Another thing to keep in mind is to not take certain fiber supplements at the same time as medication. Some fiber supplements are used as laxatives or have a laxative effect at certain doses. They may speed up digestion to prevent drugs from being properly absorbed. 

Keep in mind that supplements should not be your main source of fiber. Get most of your fiber from whole foods and supplement only at certain times during the day. You need both soluble and insoluble fiber in balanced amounts to get the most benefits.

Summary

To recap, the best time of day to eat your fiber is anytime. Fiber is an essential component of a healthy diet that should be taken with every meal. Eaten in the morning, it helps you feel full throughout the day. Consumed before bedtime, fiber helps you sleep better. 

If you take fiber supplements, choose to eat them with a meal that is low in fiber and can use a boost. Also, avoid fiber supplements that have a laxative effect when taking medication. Otherwise, stick to whole and fortified foods as your main source of dietary fiber for optimal digestion, health, and well-being.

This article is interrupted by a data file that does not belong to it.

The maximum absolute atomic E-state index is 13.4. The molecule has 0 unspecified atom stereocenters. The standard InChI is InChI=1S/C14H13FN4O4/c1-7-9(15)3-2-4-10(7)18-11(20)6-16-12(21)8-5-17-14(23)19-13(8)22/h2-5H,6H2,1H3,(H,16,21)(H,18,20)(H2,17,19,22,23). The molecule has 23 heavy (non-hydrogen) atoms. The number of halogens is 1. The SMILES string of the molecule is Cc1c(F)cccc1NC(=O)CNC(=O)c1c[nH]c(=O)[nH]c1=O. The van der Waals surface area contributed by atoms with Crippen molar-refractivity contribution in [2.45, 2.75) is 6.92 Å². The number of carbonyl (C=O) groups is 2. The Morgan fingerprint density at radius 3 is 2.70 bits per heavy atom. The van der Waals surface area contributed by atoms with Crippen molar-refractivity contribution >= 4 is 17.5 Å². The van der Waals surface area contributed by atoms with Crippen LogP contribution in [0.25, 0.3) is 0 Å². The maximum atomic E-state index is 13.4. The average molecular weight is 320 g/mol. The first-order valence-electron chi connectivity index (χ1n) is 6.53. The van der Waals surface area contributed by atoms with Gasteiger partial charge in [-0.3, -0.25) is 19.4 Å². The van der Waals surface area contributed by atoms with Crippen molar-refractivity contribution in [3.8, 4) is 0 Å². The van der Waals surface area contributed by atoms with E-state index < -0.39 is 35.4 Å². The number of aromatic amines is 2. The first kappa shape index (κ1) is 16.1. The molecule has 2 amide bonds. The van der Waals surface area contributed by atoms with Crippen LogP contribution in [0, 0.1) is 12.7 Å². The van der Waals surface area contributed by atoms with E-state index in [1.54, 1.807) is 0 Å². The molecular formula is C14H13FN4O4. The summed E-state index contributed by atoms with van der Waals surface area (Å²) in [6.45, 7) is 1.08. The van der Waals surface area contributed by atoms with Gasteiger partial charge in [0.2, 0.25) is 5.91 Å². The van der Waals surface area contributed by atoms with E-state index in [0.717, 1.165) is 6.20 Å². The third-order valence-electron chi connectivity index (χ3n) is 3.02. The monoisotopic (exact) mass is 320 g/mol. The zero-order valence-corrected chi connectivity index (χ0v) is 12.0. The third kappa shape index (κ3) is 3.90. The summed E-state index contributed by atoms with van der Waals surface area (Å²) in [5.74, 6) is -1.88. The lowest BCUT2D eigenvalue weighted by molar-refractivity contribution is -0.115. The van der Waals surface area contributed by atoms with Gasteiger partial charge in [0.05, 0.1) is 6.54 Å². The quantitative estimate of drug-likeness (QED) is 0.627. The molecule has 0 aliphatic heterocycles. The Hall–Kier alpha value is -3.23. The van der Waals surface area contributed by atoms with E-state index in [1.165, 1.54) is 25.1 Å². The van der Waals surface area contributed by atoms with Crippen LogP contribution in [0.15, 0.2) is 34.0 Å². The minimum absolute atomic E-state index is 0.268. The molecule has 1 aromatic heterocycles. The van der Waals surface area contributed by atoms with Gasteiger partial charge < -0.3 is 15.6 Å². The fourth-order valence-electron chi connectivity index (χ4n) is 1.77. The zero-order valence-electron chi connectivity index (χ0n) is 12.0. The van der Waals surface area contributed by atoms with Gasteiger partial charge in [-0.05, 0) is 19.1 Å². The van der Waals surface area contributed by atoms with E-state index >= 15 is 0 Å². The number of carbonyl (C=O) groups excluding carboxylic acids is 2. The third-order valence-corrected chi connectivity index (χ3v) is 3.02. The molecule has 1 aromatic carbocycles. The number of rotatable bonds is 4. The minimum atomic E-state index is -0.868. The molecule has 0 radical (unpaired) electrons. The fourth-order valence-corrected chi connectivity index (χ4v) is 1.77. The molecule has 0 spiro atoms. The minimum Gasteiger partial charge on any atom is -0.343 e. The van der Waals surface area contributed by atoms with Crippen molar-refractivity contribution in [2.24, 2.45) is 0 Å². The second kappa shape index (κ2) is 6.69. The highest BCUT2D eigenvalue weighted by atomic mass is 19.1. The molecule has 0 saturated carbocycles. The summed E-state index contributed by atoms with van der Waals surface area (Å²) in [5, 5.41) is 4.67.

References:

Quagliani D, Felt-Gunderson P. Closing America's Fiber Intake Gap: Communication Strategies From a Food and Fiber Summit. Am J Lifestyle Med. 2016;11(1):80-85. Published 2016 Jul 7. doi:10.1177/1559827615588079

McRorie JW Jr, McKeown NM. Understanding the Physics of Functional Fibers in the Gastrointestinal Tract: An Evidence-Based Approach to Resolving Enduring Misconceptions about Insoluble and Soluble Fiber. J Acad Nutr Diet. 2017;117(2):251-264. doi:10.1016/j.jand.2016.09.021

Uzhova I, Mullally D, Peñalvo JL, Gibney ER. Regularity of Breakfast Consumption and Diet: Insights from National Adult Nutrition Survey. Nutrients. 2018;10(11):1578. Published 2018 Oct 26. doi:10.3390/nu10111578

Yannakoulia M, Aggelopoulou D, Skenderi K, Koinaki S, Yiannakouris N. A Mediterranean-like breakfast affects energy intake and appetite-related feelings. Int J Food Sci Nutr. 2014;65(7):899-902. doi:10.3109/09637486.2014.931359

St-Onge MP, Roberts A, Shechter A, Choudhury AR. Fiber and Saturated Fat Are Associated with Sleep Arousals and Slow Wave Sleep. J Clin Sleep Med. 2016;12(1):19-24. doi:10.5664/jcsm.5384

González Canga A, Fernández Martínez N, Sahagún Prieto AM, et al. Dietary fiber and its interaction with drugs. Nutr Hosp. 2010;25(4):535-539. https://pubmed.ncbi.nlm.nih.gov/20694287/